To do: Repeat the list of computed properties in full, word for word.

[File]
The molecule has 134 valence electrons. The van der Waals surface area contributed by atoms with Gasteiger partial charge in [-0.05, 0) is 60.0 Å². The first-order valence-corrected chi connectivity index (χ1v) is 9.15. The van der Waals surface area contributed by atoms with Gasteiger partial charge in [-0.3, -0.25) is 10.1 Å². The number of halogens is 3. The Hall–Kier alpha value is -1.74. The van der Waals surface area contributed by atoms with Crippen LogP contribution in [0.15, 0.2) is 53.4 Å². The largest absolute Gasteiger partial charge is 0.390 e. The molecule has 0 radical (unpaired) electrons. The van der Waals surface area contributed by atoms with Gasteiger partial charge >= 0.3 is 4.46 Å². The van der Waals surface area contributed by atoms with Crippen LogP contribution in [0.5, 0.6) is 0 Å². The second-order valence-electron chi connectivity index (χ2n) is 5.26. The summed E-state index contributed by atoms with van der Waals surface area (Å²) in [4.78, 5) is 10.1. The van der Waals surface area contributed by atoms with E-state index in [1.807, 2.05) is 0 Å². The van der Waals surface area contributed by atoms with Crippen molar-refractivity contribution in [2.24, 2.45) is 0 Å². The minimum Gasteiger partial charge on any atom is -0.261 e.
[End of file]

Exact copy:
The molecule has 134 valence electrons. The van der Waals surface area contributed by atoms with Gasteiger partial charge in [-0.05, 0) is 60.0 Å². The first-order valence-corrected chi connectivity index (χ1v) is 9.15. The van der Waals surface area contributed by atoms with Gasteiger partial charge in [-0.3, -0.25) is 10.1 Å². The number of halogens is 3. The Hall–Kier alpha value is -1.74. The van der Waals surface area contributed by atoms with Crippen LogP contribution in [0.15, 0.2) is 53.4 Å². The largest absolute Gasteiger partial charge is 0.390 e. The molecule has 0 radical (unpaired) electrons. The van der Waals surface area contributed by atoms with Gasteiger partial charge >= 0.3 is 4.46 Å². The van der Waals surface area contributed by atoms with Crippen LogP contribution in [0.5, 0.6) is 0 Å². The second-order valence-electron chi connectivity index (χ2n) is 5.26. The summed E-state index contributed by atoms with van der Waals surface area (Å²) in [4.78, 5) is 10.1. The van der Waals surface area contributed by atoms with E-state index in [1.807, 2.05) is 0 Å². The van der Waals surface area contributed by atoms with Crippen molar-refractivity contribution in [2.24, 2.45) is 0 Å². The minimum Gasteiger partial charge on any atom is -0.261 e.